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Jan 16, 2015 12:22 PM EST

Cardale Jones' Decision to Pass on NFL Draft and Stay At Ohio State is Still a Gamble

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To the delight of coach Urban Meyer and the Ohio State Buckeyes, Cardale Jones is coming back for at least one more season of college football.

He announced his decision in a press conference at his high school in Cleveland, Ohio Thursday night, ESPN reported. The press conference itself led to speculation that Jones would announce he had declared for the NFL Draft, but it turned out to be the opposite.

"I don't know why you guys made such a big deal," Jones told ESPN after the presser. "Like I said, it was very simple for me."

Well, it was a big deal because Jones could have been one of the most intriguing quarterback prospect in recent memory. Given his inexperience, his decision was generally praised by sportscasters, fans and especially his teammates.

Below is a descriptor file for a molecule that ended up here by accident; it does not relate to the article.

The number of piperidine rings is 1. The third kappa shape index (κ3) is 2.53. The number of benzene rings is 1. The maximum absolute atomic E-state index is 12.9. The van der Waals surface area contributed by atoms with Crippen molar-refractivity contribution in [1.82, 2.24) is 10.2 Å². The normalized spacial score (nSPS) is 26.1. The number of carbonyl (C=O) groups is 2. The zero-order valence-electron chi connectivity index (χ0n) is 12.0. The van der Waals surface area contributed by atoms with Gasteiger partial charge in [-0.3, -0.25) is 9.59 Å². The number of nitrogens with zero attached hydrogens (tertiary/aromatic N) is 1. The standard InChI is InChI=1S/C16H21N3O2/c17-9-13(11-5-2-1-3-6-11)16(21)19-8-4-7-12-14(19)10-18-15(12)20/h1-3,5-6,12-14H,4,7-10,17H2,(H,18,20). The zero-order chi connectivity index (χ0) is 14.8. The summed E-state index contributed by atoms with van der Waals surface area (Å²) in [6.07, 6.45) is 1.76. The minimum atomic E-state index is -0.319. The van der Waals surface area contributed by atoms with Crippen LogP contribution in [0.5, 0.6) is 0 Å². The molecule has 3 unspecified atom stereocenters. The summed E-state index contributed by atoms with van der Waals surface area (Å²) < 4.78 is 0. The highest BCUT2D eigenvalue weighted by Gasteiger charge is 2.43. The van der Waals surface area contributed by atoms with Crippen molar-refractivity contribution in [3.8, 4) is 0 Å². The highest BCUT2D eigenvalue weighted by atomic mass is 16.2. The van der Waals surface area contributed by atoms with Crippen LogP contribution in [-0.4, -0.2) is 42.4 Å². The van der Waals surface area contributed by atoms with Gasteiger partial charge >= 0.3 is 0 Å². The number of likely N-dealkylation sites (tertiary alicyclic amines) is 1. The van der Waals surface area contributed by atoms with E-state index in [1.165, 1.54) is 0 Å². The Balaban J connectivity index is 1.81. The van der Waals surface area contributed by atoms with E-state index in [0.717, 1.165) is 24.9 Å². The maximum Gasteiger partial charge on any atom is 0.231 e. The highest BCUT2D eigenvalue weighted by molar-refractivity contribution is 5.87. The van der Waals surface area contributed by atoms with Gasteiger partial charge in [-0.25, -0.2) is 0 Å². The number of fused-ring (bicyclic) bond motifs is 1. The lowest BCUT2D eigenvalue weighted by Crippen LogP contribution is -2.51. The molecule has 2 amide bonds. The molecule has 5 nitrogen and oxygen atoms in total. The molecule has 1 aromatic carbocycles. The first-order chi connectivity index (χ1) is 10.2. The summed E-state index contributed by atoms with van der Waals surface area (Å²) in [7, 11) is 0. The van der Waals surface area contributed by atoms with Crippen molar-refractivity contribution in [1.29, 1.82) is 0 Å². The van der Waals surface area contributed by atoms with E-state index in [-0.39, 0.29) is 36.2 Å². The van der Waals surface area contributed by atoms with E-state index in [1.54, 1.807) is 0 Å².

The sophomore has only started three games - the Big Ten Championship, the Sugar Bowl semifinal and the National Championship - and posted unspectacular numbers. But he won all three and showcased surprising athleticism for a six-foot-five, 250-pound QB and a strong right arm, earning the nickname "12 Gauge," which is a nod to his jersey number.

Declaring for the NFL would have been a huge risk on his part, because without much playing time, he ran the risk of dropping in the draft. But even as middle-rounds pick, he stood to make about a million dollars in guaranteed money. But playing quarterback in the NFL is about longevity and being able to claim a starting job within that first rookie contract.

Now that Jones is going back to Ohio State, he still does not have a guaranteed starting position, as both J.T. Barrett and Braxton Miller appear ready to return as well. Those two are a better fit for Ohio State's spread offense, whereas part of Jones' intrigue for the NFL was his beyond ideal size and arm talent.

Now, for Jones' decision to pay off, he will need to win the Buckeyes' starting QB position, which he has already made a strong case for. If he does that, stays healthy, keeps out of trouble with the NCAA and improves on what he showed this past month, he could well be a first-round lock next spring.

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